The autobiography which she compiled in the sixty-third year of her life was formerly preserved at Skipton Castle, but is no longer there. It was among the list of suggested publications of the Camden Society, but the council could only procure the abridged manuscript, which was afterwards published by Mr. Hailstone in the 'Proceedings of the Archaeological Institute at York' (1846). This account of her life is written in the third person, and was taken from a small quarto volume containing an abstract of the great volumes of records which were 'collected by the care and painfull industry of that excellent lady Margaret Russell, Countess Dowager of Cumberland, out of the various offices and courts of this kingdome, to prove the right title which her only childe, the Lady Ann Clifford, now Countesse of Pembroke, had to the inheritance of her ancestors.'
In the British Museum is a manuscript entitled 'A Summary of the Lives of the Veteriponts, Cliffords, and Earls of Cumberland, and of the Lady Anne, Countess Dowager of Pembroke and Dorset, and Heir to George Clifford, Earl of Cumberland, on whom ye name of the said Cliffords determined!' (Harl. MS. 6177). It is stated on the title-page that it was 'Copied from ye original Manuscript ye 29th of December 1737 by Henry Fisher,' but no mention is made of the original from which it is taken. This manuscript contains 'A Summary of the Records and a True Memorial of me the Life of the Lady Anne Clifford,' &c. pp. 119-206. It is written in the first person, and contains a much fuller account of her life than the one edited by Mr. Hailstone. Among the Hale MSS. in the Lincoln's Inn Library is a small folio (No. 104) relating to the pedigree of the countess and her title to the baronies of Clifford, Westmoreland, and Vesey.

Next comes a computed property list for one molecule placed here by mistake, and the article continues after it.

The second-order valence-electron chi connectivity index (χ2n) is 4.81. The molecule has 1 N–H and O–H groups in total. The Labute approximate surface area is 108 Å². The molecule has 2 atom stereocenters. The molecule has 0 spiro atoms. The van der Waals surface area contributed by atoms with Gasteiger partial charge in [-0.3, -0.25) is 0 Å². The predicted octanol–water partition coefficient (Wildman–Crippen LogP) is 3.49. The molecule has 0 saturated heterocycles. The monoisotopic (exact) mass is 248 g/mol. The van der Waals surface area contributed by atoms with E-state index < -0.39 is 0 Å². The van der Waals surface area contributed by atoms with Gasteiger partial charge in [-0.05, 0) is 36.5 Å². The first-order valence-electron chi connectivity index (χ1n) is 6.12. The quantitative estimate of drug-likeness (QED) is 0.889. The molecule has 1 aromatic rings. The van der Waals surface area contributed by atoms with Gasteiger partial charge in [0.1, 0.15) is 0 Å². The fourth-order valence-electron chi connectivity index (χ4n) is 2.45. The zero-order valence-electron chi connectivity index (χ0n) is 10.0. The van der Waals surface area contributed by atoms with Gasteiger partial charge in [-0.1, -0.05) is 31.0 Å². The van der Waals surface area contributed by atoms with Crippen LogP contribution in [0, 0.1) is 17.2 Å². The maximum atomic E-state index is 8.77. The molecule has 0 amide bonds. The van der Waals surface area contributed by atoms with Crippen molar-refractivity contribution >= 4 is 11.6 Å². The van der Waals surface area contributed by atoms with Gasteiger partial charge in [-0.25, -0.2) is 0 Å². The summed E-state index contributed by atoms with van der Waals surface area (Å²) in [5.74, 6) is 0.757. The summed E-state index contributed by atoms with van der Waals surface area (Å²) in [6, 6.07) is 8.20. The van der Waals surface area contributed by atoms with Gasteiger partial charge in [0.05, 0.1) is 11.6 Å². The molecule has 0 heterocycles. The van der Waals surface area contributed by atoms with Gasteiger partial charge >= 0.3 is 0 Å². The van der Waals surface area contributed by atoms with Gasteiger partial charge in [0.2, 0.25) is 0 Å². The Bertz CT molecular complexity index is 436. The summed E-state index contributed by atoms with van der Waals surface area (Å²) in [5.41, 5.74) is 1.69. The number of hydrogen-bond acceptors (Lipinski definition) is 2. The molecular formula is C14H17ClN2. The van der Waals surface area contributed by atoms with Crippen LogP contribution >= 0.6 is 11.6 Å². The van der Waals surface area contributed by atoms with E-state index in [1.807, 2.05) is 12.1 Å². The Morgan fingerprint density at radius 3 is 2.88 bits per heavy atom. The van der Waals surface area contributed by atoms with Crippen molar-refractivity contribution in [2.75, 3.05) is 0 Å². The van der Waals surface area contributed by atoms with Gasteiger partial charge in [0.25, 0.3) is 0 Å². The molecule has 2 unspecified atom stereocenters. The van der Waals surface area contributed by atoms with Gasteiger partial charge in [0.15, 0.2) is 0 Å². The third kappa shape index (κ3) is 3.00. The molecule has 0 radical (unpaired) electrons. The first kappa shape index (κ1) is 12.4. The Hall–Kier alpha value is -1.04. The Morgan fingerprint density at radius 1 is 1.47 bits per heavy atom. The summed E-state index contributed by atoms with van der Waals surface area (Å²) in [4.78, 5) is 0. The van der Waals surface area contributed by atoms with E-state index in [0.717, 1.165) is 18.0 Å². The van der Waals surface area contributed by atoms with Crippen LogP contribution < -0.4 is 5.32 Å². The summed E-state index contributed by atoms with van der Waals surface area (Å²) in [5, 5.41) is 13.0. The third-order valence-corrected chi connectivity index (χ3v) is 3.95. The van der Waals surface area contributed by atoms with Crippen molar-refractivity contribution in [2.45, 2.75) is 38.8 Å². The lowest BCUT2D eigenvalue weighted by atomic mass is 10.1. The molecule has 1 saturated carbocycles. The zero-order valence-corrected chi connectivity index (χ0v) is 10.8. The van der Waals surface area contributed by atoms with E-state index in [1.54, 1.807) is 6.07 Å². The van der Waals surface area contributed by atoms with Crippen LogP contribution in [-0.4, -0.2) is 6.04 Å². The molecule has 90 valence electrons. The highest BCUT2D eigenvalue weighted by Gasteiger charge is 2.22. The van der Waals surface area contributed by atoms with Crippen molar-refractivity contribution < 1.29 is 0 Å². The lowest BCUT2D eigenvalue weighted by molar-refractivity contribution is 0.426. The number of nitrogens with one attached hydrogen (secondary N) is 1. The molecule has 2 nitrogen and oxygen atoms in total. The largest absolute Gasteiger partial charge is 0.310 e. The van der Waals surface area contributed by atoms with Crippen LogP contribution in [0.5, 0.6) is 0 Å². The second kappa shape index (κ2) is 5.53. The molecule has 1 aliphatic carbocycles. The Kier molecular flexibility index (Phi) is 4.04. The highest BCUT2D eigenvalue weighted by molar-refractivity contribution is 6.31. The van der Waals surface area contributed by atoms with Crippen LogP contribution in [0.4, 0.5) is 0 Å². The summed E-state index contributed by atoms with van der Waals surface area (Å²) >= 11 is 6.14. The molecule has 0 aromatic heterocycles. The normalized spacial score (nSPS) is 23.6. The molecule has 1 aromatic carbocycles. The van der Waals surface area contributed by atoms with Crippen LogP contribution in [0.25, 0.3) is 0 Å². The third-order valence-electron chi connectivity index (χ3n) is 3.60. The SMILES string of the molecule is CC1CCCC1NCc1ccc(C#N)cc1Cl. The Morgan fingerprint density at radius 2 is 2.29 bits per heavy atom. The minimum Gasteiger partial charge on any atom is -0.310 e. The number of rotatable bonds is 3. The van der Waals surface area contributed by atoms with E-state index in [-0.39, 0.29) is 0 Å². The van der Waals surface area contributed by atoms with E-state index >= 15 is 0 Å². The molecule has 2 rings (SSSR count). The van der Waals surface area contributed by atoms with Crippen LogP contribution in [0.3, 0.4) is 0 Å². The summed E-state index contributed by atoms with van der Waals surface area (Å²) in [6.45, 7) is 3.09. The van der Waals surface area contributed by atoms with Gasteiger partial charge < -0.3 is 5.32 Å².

There seems to be another manuscript of a similar character to the last among the Williamson MSS. in the library of Queen's College, Oxford (Coxe, Cat. Cod. MSS. pt. i.)
[Hartley Coleridge's Lives of Northern Worthies (1852), ii. 1-84; Lodge's Portraits (1854), iv. 24-7; Costello's Memoirs of Eminent English Women (1844), ii. 228-304; Pennant's Tour in Scotland (1790), iii. 355-62; Walpole's Royal and Noble Authors (Park), iii. 165-74; The World, i. 86 ; Biog. Brit. (Kippis), iii. 639-42 ; Whitaker's History of Craven (1878), iii. 355-62; Notes and Queries, 1st series, i. 28, 119, 154, ii.4, vii. 154, 245, xii. 2, 2nd series, i. 114, 3rd series, iii. 329, ix. 238, 306, 4th series, viii. 418.]